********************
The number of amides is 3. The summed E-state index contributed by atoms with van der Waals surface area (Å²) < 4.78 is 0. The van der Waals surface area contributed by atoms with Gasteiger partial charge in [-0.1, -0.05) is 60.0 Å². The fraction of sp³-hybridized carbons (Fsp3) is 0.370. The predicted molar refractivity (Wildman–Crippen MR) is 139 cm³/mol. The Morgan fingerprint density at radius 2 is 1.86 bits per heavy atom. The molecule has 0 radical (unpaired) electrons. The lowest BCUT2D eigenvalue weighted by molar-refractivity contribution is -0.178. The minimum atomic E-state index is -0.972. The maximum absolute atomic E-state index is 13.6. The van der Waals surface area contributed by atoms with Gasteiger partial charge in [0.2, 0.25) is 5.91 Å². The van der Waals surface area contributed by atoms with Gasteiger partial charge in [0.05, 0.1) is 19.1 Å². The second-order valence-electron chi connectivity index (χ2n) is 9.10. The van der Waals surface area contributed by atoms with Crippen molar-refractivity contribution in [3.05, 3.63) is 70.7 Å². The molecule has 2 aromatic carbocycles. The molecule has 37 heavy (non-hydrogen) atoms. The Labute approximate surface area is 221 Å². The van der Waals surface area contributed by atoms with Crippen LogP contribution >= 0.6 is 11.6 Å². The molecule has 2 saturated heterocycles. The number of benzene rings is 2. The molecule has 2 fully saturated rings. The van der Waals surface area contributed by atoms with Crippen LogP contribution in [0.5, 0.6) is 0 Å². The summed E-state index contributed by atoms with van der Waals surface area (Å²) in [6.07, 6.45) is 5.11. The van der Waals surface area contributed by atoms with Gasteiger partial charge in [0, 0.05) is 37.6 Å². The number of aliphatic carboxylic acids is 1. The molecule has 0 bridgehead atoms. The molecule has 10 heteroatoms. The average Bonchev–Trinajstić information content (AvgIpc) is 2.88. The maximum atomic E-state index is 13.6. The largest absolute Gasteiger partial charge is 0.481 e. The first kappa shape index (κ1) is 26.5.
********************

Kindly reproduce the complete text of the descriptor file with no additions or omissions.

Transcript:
The number of amides is 3. The summed E-state index contributed by atoms with van der Waals surface area (Å²) < 4.78 is 0. The van der Waals surface area contributed by atoms with Gasteiger partial charge in [-0.1, -0.05) is 60.0 Å². The fraction of sp³-hybridized carbons (Fsp3) is 0.370. The predicted molar refractivity (Wildman–Crippen MR) is 139 cm³/mol. The Morgan fingerprint density at radius 2 is 1.86 bits per heavy atom. The molecule has 0 radical (unpaired) electrons. The lowest BCUT2D eigenvalue weighted by molar-refractivity contribution is -0.178. The minimum atomic E-state index is -0.972. The maximum absolute atomic E-state index is 13.6. The van der Waals surface area contributed by atoms with Gasteiger partial charge in [0.2, 0.25) is 5.91 Å². The van der Waals surface area contributed by atoms with Gasteiger partial charge in [0.05, 0.1) is 19.1 Å². The second-order valence-electron chi connectivity index (χ2n) is 9.10. The van der Waals surface area contributed by atoms with Crippen molar-refractivity contribution in [3.05, 3.63) is 70.7 Å². The molecule has 2 aromatic carbocycles. The molecule has 37 heavy (non-hydrogen) atoms. The Labute approximate surface area is 221 Å². The van der Waals surface area contributed by atoms with Crippen LogP contribution >= 0.6 is 11.6 Å². The molecule has 2 saturated heterocycles. The number of benzene rings is 2. The molecule has 2 fully saturated rings. The van der Waals surface area contributed by atoms with Crippen LogP contribution in [0.5, 0.6) is 0 Å². The summed E-state index contributed by atoms with van der Waals surface area (Å²) in [6.07, 6.45) is 5.11. The van der Waals surface area contributed by atoms with Gasteiger partial charge in [0, 0.05) is 37.6 Å². The number of aliphatic carboxylic acids is 1. The molecule has 0 bridgehead atoms. The molecule has 10 heteroatoms. The average Bonchev–Trinajstić information content (AvgIpc) is 2.88. The maximum atomic E-state index is 13.6. The largest absolute Gasteiger partial charge is 0.481 e. The first kappa shape index (κ1) is 26.5.